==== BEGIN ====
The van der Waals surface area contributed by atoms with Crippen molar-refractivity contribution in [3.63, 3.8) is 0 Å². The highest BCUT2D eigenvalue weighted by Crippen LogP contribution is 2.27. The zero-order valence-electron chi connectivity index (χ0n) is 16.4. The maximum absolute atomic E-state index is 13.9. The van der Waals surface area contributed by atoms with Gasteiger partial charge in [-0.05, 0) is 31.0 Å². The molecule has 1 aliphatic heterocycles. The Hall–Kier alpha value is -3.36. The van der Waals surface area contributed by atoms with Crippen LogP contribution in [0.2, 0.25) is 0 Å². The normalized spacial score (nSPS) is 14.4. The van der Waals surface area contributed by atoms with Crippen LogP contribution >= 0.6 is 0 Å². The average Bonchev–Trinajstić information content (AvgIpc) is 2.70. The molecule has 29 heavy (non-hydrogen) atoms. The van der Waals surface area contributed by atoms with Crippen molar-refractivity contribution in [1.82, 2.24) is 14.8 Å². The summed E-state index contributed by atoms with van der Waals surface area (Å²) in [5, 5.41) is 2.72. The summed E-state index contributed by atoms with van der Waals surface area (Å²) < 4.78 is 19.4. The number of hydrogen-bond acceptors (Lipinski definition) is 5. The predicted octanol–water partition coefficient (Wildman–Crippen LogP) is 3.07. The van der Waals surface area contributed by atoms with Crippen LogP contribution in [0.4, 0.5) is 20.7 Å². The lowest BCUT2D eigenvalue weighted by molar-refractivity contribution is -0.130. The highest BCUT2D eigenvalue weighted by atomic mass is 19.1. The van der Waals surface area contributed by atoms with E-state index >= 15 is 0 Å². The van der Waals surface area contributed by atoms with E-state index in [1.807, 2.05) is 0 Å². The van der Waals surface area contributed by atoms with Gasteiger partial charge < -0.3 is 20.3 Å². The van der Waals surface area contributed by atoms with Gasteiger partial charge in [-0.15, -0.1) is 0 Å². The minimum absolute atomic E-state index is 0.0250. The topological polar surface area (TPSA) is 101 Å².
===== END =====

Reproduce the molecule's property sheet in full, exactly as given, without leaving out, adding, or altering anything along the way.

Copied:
The van der Waals surface area contributed by atoms with Crippen molar-refractivity contribution in [3.63, 3.8) is 0 Å². The highest BCUT2D eigenvalue weighted by Crippen LogP contribution is 2.27. The zero-order valence-electron chi connectivity index (χ0n) is 16.4. The maximum absolute atomic E-state index is 13.9. The van der Waals surface area contributed by atoms with Gasteiger partial charge in [-0.05, 0) is 31.0 Å². The molecule has 1 aliphatic heterocycles. The Hall–Kier alpha value is -3.36. The van der Waals surface area contributed by atoms with Crippen LogP contribution in [0.2, 0.25) is 0 Å². The normalized spacial score (nSPS) is 14.4. The van der Waals surface area contributed by atoms with Crippen LogP contribution >= 0.6 is 0 Å². The average Bonchev–Trinajstić information content (AvgIpc) is 2.70. The molecule has 29 heavy (non-hydrogen) atoms. The van der Waals surface area contributed by atoms with Crippen molar-refractivity contribution in [1.82, 2.24) is 14.8 Å². The summed E-state index contributed by atoms with van der Waals surface area (Å²) in [5, 5.41) is 2.72. The summed E-state index contributed by atoms with van der Waals surface area (Å²) < 4.78 is 19.4. The number of hydrogen-bond acceptors (Lipinski definition) is 5. The predicted octanol–water partition coefficient (Wildman–Crippen LogP) is 3.07. The van der Waals surface area contributed by atoms with Crippen LogP contribution in [0.4, 0.5) is 20.7 Å². The lowest BCUT2D eigenvalue weighted by molar-refractivity contribution is -0.130. The highest BCUT2D eigenvalue weighted by atomic mass is 19.1. The van der Waals surface area contributed by atoms with E-state index >= 15 is 0 Å². The van der Waals surface area contributed by atoms with E-state index in [1.807, 2.05) is 0 Å². The van der Waals surface area contributed by atoms with Gasteiger partial charge < -0.3 is 20.3 Å². The van der Waals surface area contributed by atoms with Gasteiger partial charge in [-0.15, -0.1) is 0 Å². The minimum absolute atomic E-state index is 0.0250. The topological polar surface area (TPSA) is 101 Å².